Too bad some Austrians still do not want to admit. I agree with most of the austrian ideas in economics except on the issue of Math.

I think you are the one playing with words. The premise of the original post is as you state. Bob is refuting that premise, and gave very specific reasons. Since Albrecht provided no support for the premise, do you have an examples?

*any examples

Bob, don’t you think he was just engaged in hyperbole, and meant “hate math” as “disdain the use of math and economics quote?

Well he writes this at one point Gene:

Careful readers will have noticed something by now. I’m not urging Austrian economists to study mathematical economics. No. My central point is smaller. Study math, The Real Thing.Which Austrian would disagree with that? Not Mises. Not Rothbard. Not Murphy.

He even, in the very beginning, said his statement was a broad brush stroke but that he stands behind it. So it certainly sounds like he meant it, and not a much weaker claim.

Well, people do “stand behind” hyperbolic claims, so long as the reader interprets them as hyperbolic!

OK, so what is the claim he is standing behind Gene? It can’t be, “Austrians hate using math in their economics, and I think that’s wrong,” because later on he explicitly says that’s *not* what he’s arguing.

He’s says he wants Austrians to study mathematics on its own, because this will make them better Austrian economists. I want to know a single famous Austrian who would disagree with that.

I give a sketch of a proof of the Pythagorean theorem in my principles book as an example of deductive reasoning from axioms. Do you think any Austrian would get mad at me for bringing hated mathematics into a discussion of economic theory?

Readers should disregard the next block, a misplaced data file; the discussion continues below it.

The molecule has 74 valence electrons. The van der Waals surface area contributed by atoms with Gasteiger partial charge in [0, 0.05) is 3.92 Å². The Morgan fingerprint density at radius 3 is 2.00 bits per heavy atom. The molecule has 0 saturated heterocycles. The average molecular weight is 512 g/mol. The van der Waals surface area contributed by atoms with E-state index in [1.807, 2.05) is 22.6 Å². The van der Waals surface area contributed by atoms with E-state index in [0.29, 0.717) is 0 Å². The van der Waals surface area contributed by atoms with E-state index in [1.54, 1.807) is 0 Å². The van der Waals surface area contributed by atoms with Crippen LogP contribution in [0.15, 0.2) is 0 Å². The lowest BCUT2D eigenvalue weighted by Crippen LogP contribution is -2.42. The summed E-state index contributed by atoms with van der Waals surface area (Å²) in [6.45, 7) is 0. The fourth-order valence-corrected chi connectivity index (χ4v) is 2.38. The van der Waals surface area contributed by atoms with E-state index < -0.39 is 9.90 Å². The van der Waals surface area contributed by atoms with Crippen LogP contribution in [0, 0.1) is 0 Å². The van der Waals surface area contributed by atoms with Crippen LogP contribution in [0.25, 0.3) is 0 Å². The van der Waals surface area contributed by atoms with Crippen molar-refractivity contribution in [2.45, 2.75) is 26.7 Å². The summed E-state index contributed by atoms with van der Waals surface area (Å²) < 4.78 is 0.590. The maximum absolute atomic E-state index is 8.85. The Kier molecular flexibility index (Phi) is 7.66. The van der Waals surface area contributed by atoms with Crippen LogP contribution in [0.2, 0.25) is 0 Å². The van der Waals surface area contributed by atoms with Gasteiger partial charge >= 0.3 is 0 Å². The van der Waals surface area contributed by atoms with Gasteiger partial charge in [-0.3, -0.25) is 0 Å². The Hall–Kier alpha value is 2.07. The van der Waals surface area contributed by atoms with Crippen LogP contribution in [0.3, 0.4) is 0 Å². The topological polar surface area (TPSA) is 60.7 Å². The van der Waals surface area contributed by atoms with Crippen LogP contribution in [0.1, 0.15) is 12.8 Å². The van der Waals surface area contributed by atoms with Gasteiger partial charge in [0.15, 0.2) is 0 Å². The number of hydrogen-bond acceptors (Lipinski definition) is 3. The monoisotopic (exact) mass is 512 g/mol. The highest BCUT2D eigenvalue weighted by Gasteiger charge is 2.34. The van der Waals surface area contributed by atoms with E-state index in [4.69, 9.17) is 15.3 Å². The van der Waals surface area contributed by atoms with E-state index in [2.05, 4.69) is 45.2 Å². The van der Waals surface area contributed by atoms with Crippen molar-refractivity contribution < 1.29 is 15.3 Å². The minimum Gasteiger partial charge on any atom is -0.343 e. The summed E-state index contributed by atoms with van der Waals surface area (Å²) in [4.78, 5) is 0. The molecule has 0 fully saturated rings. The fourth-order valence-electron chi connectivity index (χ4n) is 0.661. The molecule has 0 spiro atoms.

Dictating! Was supposed to read “disdain the use of math in economics.”

Speaking of Austrian economists with famous mathematician relatives, there’s also Carl Menger’s son Karl Menger.

It would probably have come as a surprise to him to hear it suggested that the disciples of his father “hate mathematics.”

I myself am quite fond of mathematics, it being my area of study apart from all my other interests I spend my free time on. What I am not terribly impressed by (nor for that matter was the Mathematician turned Economist John von Neumann) are attempts to reduce the whole of economics to linear algebra. But I rather think of economics as a particular application of formal logic.

Slightly off topic, but Krugman has come up with yet another definition of “austerity”:

http://krugman.blogs.nytimes.com/2015/01/06/the-record-of-austerity/

It would seem that now “austerity” means change in government spending. Forget about debt, forget deficits, forget about interest rates, forget about QE (totally irrelevant), forget about tax, those are no longer important (not what Krugman used to say but who is surprised). Strangely since government spending is directly fed into the GDP equation, there’s also an immediate correlation in the first derivatives… this is deep, must mean something.

Keynesian economists hate math. That’s a broad brushstroke, but I stand by it.

😉

By way of explanation, the first (perhaps only??) rule of math is be Konsistent, and don’t Kontradict yourself.